I graduated from a college that regularly assigned his books so I have read many of Ehrman's books. I have also read many other books not by him that all seem to purport the same conclusion. In the beginning, I was very upset by people claiming these sorts of maxims with, what seemed to be very hypothetical postulations based on historical theories. These sorts of things went against everything that I had grown up believing. At some point, however, I began to question why it mattered to me. In the first few centuries when the canon was being discovered in the many writings floating throughout the communities, apostolic tradition was a weapon against heretical doctrine, especially gnosticism. Attaching a name that branched from the apostolic tradition carried significance that helped decipher which vein of tradition and doctrine was true. Those times have come and gone. We now have hermeneutic traditions but the canon is well in place. The truth is, the Bible (canon) is not important to me because of what it is but because of what it does. The story it tells, the hope it speaks of, the compassion it exhorts, and the unbelievable love it describes has meaning to me. The name of the author no longer does. I appreciate the exhaustive work the Early Fathers did to maintain and protect orthodox doctrine, but at the end of the day, if Mark didn't write that gospel and instead Farinius Smith, parishioner in Jerusalem church #4 did, it doesn't change the affect it has had on me, nor the truth I believe it contains. I have faith the Bible has a purpose and is perfect in that purpose, but the validity of the attributed authors matters little to me. I know you are only asking for a fair review (which I greatly appreciate) but the over-arching question still prevails: Why is this important to us? Is faith that God speaks perfectly through a potentially humanized book too much to ask for from us?

Darrell L. Bock's picture

The issue is not a humanized book. Everyone sees the humanity of the sources we have. Many also see a divine involvement in those works. The importance of apostolic roots is precisely that, that the sources we have are connected to people who knew and walked with Jesus. Acts 1 tells us these apostles had been involved with Jesus from the beginning of his ministry. They knew what he was about. This may be part of the reason the contents ring so true and strong as you suggest. It also is important to appreciate that the names tied to these gospels, especially the Synoptics, do not have a deep pedigree otherwise to suggest why those names became attached to them. The common claim that apostolic ties enhance the reputation do not work for Mark and Luke on their own. And we know next to nothing else about Matthew. This suggests to me that these names were attached early on in the tradition for reasons that point to its credibility. In other words, the reason apostolic association was a weapon was because the tradition was rooted in those who knew Jesus. Its emergence out of a Judaism of this period also helps to explain why Gnostic teaching, such as God did not create and the original creation being evil, cannot go back to this earliest phase of the movement Jesus started. These are all important details.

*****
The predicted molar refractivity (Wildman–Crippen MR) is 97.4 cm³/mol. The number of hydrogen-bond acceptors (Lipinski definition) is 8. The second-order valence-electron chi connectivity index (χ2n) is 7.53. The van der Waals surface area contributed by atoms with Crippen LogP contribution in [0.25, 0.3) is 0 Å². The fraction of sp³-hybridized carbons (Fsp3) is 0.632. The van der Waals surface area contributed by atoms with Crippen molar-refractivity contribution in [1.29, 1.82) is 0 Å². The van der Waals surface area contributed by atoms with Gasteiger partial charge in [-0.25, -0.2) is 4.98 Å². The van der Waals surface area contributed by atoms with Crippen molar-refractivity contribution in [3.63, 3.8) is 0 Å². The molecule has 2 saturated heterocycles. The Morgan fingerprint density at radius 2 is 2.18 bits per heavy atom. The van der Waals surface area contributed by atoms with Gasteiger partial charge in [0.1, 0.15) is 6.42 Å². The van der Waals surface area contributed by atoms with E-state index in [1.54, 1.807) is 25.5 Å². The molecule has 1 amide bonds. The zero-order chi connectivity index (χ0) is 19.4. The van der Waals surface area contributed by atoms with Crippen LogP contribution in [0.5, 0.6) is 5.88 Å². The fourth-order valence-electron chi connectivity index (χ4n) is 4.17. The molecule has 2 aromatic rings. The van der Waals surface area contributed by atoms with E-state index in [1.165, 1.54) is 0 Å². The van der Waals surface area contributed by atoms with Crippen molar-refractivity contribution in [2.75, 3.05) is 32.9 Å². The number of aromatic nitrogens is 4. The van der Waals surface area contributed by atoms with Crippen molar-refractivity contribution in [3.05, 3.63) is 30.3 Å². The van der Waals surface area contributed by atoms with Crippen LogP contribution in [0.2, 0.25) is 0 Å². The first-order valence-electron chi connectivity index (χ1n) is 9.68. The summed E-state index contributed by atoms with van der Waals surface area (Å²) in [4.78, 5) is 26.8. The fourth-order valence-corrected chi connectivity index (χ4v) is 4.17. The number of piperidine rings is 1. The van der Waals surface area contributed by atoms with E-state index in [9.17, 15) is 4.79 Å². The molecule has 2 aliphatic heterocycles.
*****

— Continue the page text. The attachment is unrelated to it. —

The most powerful proof of the early recognition and obvious source of Mark's gospel and attribution has to be the fact that both Luke and Matthew use it as the basis, and include 90% of its contents, in their own "uber-gospels", at least one of which was not meant to supercede or supplant Mark, but which was merely meant to be the 'official' ecclesiastical gospel (Matt.). It is inconceivable that Luke would copy it in both content and order exactly (minus one section the Lukan Omission (Mark 6:47 - 8:26), inserting his other material in blocks, if he did not greatly revere it as authoritative: ahd how else could it have been so? Matthew likewise gives his own stamp of authenticity on Mark in the very act of 'supplanting' it for his "Topical" church-book version. He also copies it near-verbatum in both content and order, only inserting his unique material in several 'blocks'. This independant use of Mark by two other evangelists screams "Mark" at us, as does the most ancient tradition about the book. We don't have to embrace everything in our current version of Mark as from his pen, but the base shared by three Synoptics must be acknowledged. peace Nazaroo

Imagine Bart in the synagogue standing up and stating, "Hey, you can read from that!  It's not the original autograph!"...

"And he began to say unto them, This day is this scripture fulfilled in your ears." (Lu 4:21)

God can break the chains of doubt in the soul of Bart.

We shall see.

:-)

Are there alternatives to:

Bart Ehrman's The New Testament: An Historical Introductionfor this course?

Darrell L. Bock's picture

Yes, The NT introductions by Carson and Moo and the one by Köstenberger, Kellum, and Quarles.